As a developer, you're up against some stiff competition when looking for a new role. You've got to really be one step ahead of the pack when it comes to your job search. Here are 9 of the biggest mistakes that developers make in the recruitment process, and how you can avoid them.
You may have some very impressive achievements on your resume. You were on the team which developed that popular website, or created an app that became wildly popular. However, how long ago was that? Recruiters want to know what you've done in the past, but they want to see what you'll do next. Pay attention to what that company needs, and offer them your skills in light of those needs.
When you really need a job, it's easy to start firing off resumes to anyone and everyone. You think you're opening up your job prospects, but really you're showing you don't care about where you end up.
"The best thing to do is really sit and think about what kind of job you want," says recruiter Fiona Morgan at Assignment Help. "One you know what you're aiming for, you can create much more nuanced and targeted applications."
Your online presence matters more now than ever. Consider what kind of profile you have and how you appear on your social media accounts. Whether you like it or not, recruiters will look you up online, searching your social media accounts and personal website to find and use the information to decide if they want to interview you. This is to find out whether or not you will fit into their company culture.
Before applying for jobs, go through your personal websites to clear off images or posts you wouldn’t want them to see. What’s more, start using professional sites such as LinkedIn to start making connections.
When you're looking for a new role, it's easy to think you should keep it to yourself. However, you're actually making the job harder for yourself. By shutting yourself off, you're ignoring valuable advice and networking with people who could help you land that dream role. This is referred to as ‘shared searching’. Whether you’re talking to friends, family or even colleagues, you never know who might know somebody else who has the opportunity of a lifetime waiting for you.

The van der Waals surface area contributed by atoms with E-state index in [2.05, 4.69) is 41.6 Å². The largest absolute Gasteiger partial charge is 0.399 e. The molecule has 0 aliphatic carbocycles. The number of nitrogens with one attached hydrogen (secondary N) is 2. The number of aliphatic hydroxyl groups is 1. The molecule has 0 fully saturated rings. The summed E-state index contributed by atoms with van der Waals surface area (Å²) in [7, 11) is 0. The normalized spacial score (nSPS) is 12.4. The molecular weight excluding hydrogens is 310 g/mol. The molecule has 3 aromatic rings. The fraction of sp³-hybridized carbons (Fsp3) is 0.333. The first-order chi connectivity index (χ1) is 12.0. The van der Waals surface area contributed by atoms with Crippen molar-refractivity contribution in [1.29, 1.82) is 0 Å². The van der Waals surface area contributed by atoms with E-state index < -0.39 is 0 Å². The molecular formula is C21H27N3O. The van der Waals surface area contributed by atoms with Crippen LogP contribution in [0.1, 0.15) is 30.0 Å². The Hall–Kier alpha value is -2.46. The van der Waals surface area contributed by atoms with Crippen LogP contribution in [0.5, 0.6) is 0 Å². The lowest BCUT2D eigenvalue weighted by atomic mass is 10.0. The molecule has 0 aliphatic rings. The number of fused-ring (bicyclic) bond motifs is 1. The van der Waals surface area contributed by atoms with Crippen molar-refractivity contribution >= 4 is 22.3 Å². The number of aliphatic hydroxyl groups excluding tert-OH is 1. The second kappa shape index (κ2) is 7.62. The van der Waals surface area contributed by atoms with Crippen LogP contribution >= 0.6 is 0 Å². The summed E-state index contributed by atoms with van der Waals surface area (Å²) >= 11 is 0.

There are plenty of tools online that will help you write an application that will get you noticed. If you're not using them, check out some of the following tools:
It's all well and good applying through job listings, but it's not getting you into all of the positions that are open. It's time to ask your friends and family of any places that are open in their places of work, if they're relevant to you and your skills. You can find a lot more opportunities this way, so don't be afraid to be asked to be referred to a job opening.
If you're not applying for jobs that cater to your abilities as a developer, then you're not going to have much luck in your search. You need to think about what you do best.
Are you an excellent coder? Then you need to be applying for jobs that allow you to use that skill. If you do this, you'll allow your natural talents to shine through. You'll also be picked up for more interviews as your skills will fit in well with what the recruiter wants.
Many developers see the recruiter as someone they have to outsmart, to show them that they're the right person for the job. The recruiter doesn't need you to do this, though, and, in fact, it can be annoying to them.
When this happens, they'll actually turn you down, as you'll be seen as too combative. Instead, realise that the recruiter just wants to find the right person for the job. Show them why you think you're the right fit.
Developers need to be smart and thorough in everything they do. If you don't proofread your writing, then you'll be passed over instantly. Proofread your applications before you send them out, and you'll make a much better impression.
Avoid these mistakes in your job search, and you'll find that you'll get much further in your job hunt. You can get the job you need if you're smart about your search.
Mary Walton is an editor at Australian Assignment Writing Services. She writes for students at her blog, Simple Grad. Also, Mary helps online business with content marketing and brand building. She manages content at Academized, academic writing service.